Devin Chandler

Adolfo Camarillo High School | Camarillo, CA | 10th

Inspirational Family Member
Audrey Holts

Audrey Holts was the first lady on my mother’s adoptive family’s side given the right to vote. Holts was born in Perham, Maine in April of 1893 to her parents, Charles and Greta Dickson, and had only one sister whose name was Gertrude Dickson. As a child and into her adolescent life she worked on a potato farm and served as a cook to all of the farmhands. She eventually got married to her husband, Ashley Holts, and later had two daughters, Maxine and Natalie Holts. Mrs. Holts only received a six grade education, but was, “one of the smartest people I knew” said my grandma, Linda Ropes, (daughter of Natalie). In her spare time Mrs. Holts enjoyed sewing, baking, knitting and writing poetry, as well as competing in roller derby events. 

Mrs. Holts’ favorite television show was “The Lawrence Welk Show” where the host, Lawrence Welk, would provide a variety of entertainment, but was most known for the music. She was always up for an adventure, especially if it involved driving. She was also an animal lover. There was always an animal in Mrs. Holts’ house. Linda vividly remembers Buttons and Smokey, the dogs, which were two of the many pets Mrs. Holts owned. She attended church every Sunday and had a full house after church when she hosted her annual Sunday dinner. “She couldn't carry a note in a bucket, but was always the loudest in church,” Linda states. 

After many years in Maine, Mrs. Holts and her family moved to Bardsdale, California where Mrs. Holts created a wonderful life for her and her family. Soon after, Mrs. Holts lost her husband, Ashley, in 1937 in the oil fields. After the horrific loss of her beautiful husband, Mrs. Holts fell into a deep state of depression and refused to leave her room for an entire year, but recovered and reverted back to being her normal loving, strong and independent self. Many years later, Mrs. Holts fell victim and died from a broken heart in 1977 due to the tragic loss of her daughter, Natalie, to cancer. 

My grandma will always cherish the accordion which Holts purchased for her during her trip to Spain and lived to hear her play it. She will also remembers her jet black hair which turned completely grey after the loss of her husband.

Historical Figure I Admire
Jeannette Rankin

Jeannette Pickering Rankin was a suffragist from the great state of Montana, home to the Western Meadowlark, Ponderosa Pine and the Bitterroot flower. Rankin was born in Missoula County, Montana on June 11th 1880 to her mother and father, Olive Rankin, and John Rankin. She had three siblings consisting of one brother, Wellington Rankin, and two sisters, Mary Rankin Bragg and Philena M. Rankin. In Rankin’s scholarly career, she attended both Montana University and Washington University. Rankin graduated from Montana University with a degree in biology, and started her women's suffrage movement career during her time at Washington University.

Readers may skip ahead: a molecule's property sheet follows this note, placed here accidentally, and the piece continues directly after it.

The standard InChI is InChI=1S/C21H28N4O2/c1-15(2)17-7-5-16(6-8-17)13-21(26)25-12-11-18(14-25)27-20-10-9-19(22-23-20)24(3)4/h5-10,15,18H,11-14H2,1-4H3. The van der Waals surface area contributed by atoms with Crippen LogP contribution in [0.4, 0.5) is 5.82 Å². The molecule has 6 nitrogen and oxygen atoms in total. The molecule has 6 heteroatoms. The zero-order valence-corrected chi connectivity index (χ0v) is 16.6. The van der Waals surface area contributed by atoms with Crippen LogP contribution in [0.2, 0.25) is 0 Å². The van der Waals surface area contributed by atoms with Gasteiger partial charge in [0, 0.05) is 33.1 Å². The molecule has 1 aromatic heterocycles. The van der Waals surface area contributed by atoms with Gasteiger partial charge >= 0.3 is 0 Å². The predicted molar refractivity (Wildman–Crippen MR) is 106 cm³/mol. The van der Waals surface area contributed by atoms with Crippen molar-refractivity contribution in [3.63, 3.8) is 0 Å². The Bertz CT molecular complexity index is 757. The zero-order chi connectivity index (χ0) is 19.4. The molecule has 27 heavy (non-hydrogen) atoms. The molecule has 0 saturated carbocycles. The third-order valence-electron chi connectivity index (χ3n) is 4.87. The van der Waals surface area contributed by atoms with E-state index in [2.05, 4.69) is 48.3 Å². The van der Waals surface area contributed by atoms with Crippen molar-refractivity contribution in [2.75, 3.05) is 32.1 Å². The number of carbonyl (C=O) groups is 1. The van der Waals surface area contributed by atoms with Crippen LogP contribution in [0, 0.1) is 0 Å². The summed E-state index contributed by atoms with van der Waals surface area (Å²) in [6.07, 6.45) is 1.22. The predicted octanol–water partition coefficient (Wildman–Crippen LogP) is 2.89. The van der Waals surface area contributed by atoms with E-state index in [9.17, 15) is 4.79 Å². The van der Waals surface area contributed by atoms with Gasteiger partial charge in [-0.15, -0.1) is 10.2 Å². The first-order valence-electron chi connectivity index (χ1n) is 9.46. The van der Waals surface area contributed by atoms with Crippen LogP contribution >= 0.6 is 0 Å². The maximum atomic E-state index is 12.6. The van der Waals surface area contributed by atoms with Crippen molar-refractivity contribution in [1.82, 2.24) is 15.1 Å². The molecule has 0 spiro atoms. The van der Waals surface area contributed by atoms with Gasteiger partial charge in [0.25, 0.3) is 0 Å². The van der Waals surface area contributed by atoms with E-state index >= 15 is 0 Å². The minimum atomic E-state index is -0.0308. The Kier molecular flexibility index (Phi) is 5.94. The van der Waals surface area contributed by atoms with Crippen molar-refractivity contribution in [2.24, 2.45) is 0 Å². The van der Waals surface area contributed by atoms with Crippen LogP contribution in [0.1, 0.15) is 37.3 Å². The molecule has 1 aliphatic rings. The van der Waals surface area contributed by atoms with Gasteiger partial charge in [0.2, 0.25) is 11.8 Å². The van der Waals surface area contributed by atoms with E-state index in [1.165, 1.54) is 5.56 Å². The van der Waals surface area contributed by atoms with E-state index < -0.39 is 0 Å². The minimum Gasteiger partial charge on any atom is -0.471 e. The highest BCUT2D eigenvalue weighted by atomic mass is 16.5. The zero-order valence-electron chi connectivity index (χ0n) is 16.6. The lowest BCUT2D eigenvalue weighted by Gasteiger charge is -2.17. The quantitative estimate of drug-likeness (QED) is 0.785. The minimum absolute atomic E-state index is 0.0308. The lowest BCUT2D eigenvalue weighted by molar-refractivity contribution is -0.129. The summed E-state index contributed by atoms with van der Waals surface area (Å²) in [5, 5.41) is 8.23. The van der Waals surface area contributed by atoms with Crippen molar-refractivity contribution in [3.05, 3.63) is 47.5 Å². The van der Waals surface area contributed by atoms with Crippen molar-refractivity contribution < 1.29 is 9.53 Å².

After her schooling, she served as a representative of Montana in 1916 and again in 1940. After her first year as a representative of Montana in 1916, she was elected into office at Capitol Hill where she served in congress from 1917-1919. On April 2nd, 1917, Rankin’s first day at Capitol Hill, she gave a speech off of the National American Woman Suffrage Association balcony alongside Carrie Chapman Catt, another American woman suffrage leader. During her time in office Rankin demonstrated her belief of peace by voting against World War I, World War II, and even protested against the Vietnam War. Rankin was the only congressperson to vote against World War II, and was also a steady Woman Suffrage advocate.

In her spare time, Rankin would write a semi-weekly column in the Hearst Newspaper Syndicate and travel overseas to many countries such as New Zealand, Ireland, Russia, Africa, and Turkey. Rankin returned to Montana in 1940 to re-represent her state, and thirty-three years later passed away on May 18, 1973 in Carmel-by-the-sea, California at the old age of 92. However, despite her physical leaving of the earth, she has left a permanent trail for next generation suffragists to follow. As of 2019, Montana has not elected another female congress member. 

What the Project Means to Me

When my teacher first assigned this Suffragette project to my class, I had no idea what the word suffragette meant, so like all adolescents do these days, I looked up the word. When I searched the word, the definition it gave me was, “ a woman seeking the right to vote through organized protest.” Since the internet told me that was what it meant, I just assumed it was. However, after finishing this project I realized that that definition, though in some ways true, does not fully cover the true meaning of Suffragettes. Now, when I see the word suffragette, I no longer see these meek, protesting women, but see all women, suffragette or suffragist, as strong, independent, mighty women not just protesting, fighting not just for themselves, but to better the world.

After researching Jeannette Rankin, I saw how passionate she was and how singled out she was. I think the thing that stands out to me the most was how when elected into office, she was able to maintain her beliefs and morals of world peace, and how she was the only congress person to vote Against World War II. All of Congress voting for a war and one person, just one vote against a war. Another example of perseverance comes from women directly linked to my family. Audrey Holts was a mother, wife, grandma, and so much more. Mrs. Holts was able to provide for her family despite the loss of her husband. She created such a good life that even her granddaughter, Linda, prospered. So can we really limit the suffragettes to protesters, or are they more dynamic than what they are labeled? 

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